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Feature Fridays "Expert Edition": Nutrition with Shana Spence

We chatted with Shana Spence, MS, RDN, CDN, a Registered Dietitian Nutritionist based in New York. She created her platform @thenutritiontea to have open discussions on nutrition and wellness. Her counseling approaches are HAES (Healthy At Every Size) and Intuitive Eating based.

1. What memory comes to mind when thinking about your love for food? 

Definitely my dad's cooking. He loved to create dishes in the kitchen and cooking was also his way of showing love.

2. What is your definition of nutrition based on your experiences with food? 

Nutrition has become somewhat of an over complicated subject. What I mean is that we spend so much time and energy thinking about what foods we can't have or won't allow ourselves, we forget that food should also be pleasurable. Different foods will provide us with different attributes, for example some foods will provide more fiber, some will provide more iron, and some are meant to nourish our souls and feel good. Not to mention that even "healthy" or nutrient dense foods should taste good. All foods can fit.

3. How has your relationship to food changed over the years?

I definitely had a complicated relationship with food in college and in my early 20s. I used to count every calorie and track it which led me to disordered eating and only viewing food in terms of numbers.

4. How do you create your meals according to the seasons? 

I don't really have a plan, I honestly go with what I'm in the mood for. I will say that fall and winter will bring on more soups. I love making soup with leftovers and whatever is in the fridge that has to be used up. It really makes me use my creativity. Summer and spring are more "light" meals as in not using the stove a ton. Charcuterie boards, sandwiches, salads, etc. It's also helpful to purchase produce according to the season when it's cheaper and tastes best.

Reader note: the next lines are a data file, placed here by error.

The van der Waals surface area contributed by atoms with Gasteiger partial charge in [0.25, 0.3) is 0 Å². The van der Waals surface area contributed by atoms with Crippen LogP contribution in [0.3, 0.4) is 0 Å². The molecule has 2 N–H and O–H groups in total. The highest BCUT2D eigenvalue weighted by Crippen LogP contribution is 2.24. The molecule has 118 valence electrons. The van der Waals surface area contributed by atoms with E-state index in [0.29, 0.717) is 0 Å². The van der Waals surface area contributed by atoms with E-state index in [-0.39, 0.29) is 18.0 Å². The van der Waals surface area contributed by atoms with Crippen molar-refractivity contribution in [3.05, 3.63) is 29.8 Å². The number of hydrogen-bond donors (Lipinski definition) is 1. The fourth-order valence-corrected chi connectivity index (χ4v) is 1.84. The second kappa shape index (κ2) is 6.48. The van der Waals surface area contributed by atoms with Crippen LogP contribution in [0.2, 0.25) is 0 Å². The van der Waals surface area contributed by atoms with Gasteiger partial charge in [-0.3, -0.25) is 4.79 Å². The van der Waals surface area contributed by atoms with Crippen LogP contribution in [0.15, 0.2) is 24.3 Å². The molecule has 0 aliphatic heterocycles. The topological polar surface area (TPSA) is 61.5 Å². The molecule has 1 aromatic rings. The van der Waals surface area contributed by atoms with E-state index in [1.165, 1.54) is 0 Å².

5. What does comfort food look like for you? 

Most comfort foods for me are what my parents made growing up. My dad's curry chicken and my mom's mac and cheese are examples.

6. How has your outlook on food affect the relationship you have with your body? 

It took awhile to get to the place of food freedom where I truly felt like I could eat unconditionally. Once I started being comfortable with food and knowing that it was okay to have food as a comfort in addition to nourishment, I began to feel peace with my body as well. My body changed in some ways and I began to have peace with that and feel okay with it.

7. What is one ingredient you think we need to incorporate into our meals? 

Love. I think so often people cook to make meals the absolute "healthiest" instead of cooking from a place of love. We have recipes passed down from family or even ones that we found online and we only think of how to make it healthy by taking out so many ingredients. I think people sometimes need to go back to cooking with their heart and soul.

8. How do you practice mindful eating? 

I like to really think about what I'm eating as far as color, texture, and smell. I used to eat really fast and not pay attention to my food, but I've learned how to slow down and really pay attention to what's in front of me and enjoy it. We eat with all of our senses and it's important to use all of them for mindfulness.

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